When Mayor O'Malley suggested that Ms. Jessamy deputize him to prosecute Officer Sewell, what was his message? Was it that the state's attorney was wrong or lacked courage in her decision not to prosecute? Or was the go-getting mayor in fact cynically implying that he could turn the traditional antagonism of Baltimore juries to his advantage and get an errant cop convicted on tainted evidence?
If the latter is the case, Mr. O'Malley, as a lawyer and former prosecutor, should be ashamed.
Neither police nor the prosecutors will regain their credibility as long as randomly selected Baltimoreans believe evidence is fabricated or produced in less than honest investigations.
Similarly, we don't quite understand Ms. Jessamy's battle-weary attempts to conceal pretrial evidence from defense attorneys, when her office's practices threatened to undo such a major case as the killing of five innocent East Baltimore women in a fight among drug figures.
A discovery court was specifically set up more than a year ago to settle such disputes. Nevertheless, pretrial feuds continue to imperil important cases. Ms. Jessamy must put an end to this dangerous gamesmanship.
It is understandable that city authorities feel helpless in dealing with a criminal justice environment where juries are hostile and cases often fall apart because witnesses disappear or are intimidated. However, the authorities' frustration is no justification for tactics that are so indecent that those tactics, and not the defendant's guilt or innocence, become the main focus of a trial.
City officials, from State's Attorney Jessamy and Commissioner Norris to Mayor O'Malley, can and must stop such warped practices.
In the larger criminal justice drama, though, they are only bit actors. Unless Governor Glendening, Chief Judge Bell and the General Assembly can be persuaded to rectify the dysfunctional criminal justice system, nothing will happen.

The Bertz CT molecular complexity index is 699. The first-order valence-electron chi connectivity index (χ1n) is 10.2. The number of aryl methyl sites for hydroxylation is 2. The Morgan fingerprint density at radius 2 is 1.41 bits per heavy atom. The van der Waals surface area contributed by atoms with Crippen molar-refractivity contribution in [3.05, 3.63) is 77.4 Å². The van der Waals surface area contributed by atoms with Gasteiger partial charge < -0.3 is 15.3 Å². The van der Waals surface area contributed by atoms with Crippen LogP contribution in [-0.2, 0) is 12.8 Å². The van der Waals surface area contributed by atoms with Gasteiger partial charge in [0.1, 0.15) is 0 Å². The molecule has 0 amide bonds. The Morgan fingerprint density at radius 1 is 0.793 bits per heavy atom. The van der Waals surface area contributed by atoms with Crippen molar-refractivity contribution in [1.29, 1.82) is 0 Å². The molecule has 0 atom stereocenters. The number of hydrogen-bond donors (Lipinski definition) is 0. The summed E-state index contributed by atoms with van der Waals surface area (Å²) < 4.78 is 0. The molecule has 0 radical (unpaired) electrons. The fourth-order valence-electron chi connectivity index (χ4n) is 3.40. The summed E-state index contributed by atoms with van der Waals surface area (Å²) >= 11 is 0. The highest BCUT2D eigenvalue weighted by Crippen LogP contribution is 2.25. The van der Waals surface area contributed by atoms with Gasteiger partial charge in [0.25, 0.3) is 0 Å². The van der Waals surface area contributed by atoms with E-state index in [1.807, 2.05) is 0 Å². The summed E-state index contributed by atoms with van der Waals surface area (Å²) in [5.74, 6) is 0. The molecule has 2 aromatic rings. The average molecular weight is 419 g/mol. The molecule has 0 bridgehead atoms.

If the statewide officials believe only Baltimore is affected by these problems, they are wrong. Evidence increasingly shows criminal justice is falling apart in different ways in other parts of Maryland, as well.
Annapolis is the arena where all city officials must lobby harder. But how can anyone really expect any action from the Glendening administration when most of Baltimore City's own legislators don't demand the appalling criminal justice crisis be solved and when even the greatest tragedies and injustices do not outrage most Baltimoreans?
In the end, things will change only if all of us demand fundamental improvement, taking that on as our personal crusade.
We're asking readers to contact public officials who can make the difference. Tell them you're angry and want change. Send us copies of your messages and we'll print a selection on this page. Mail them to Outrage, c/o The Sun Editorial Page, P.O. Box 1377, Baltimore, MD 21278-001. Or you can e-mail us at firstname.lastname@example.org or send a fax to 410-332-6977.
Contacting key officials
Gov. Parris N. Glendening
Annapolis, Md. 21401
Chief Judge Robert M. Bell
634 Courthouse East
111 N. Calvert St.
Baltimore, Md. 21202
Mayor Martin O'Malley
City Hall 250
100 N. Holliday St.
Baltimore, Md. 21202
Commissioner Edward T. Norris
691 E. Fayette St.
Baltimore, Md. 21202
State's Attorney Patricia C. Jessamy
The Mitchell Courthouse
100 N. Calvert St.
Baltimore, Md. 21202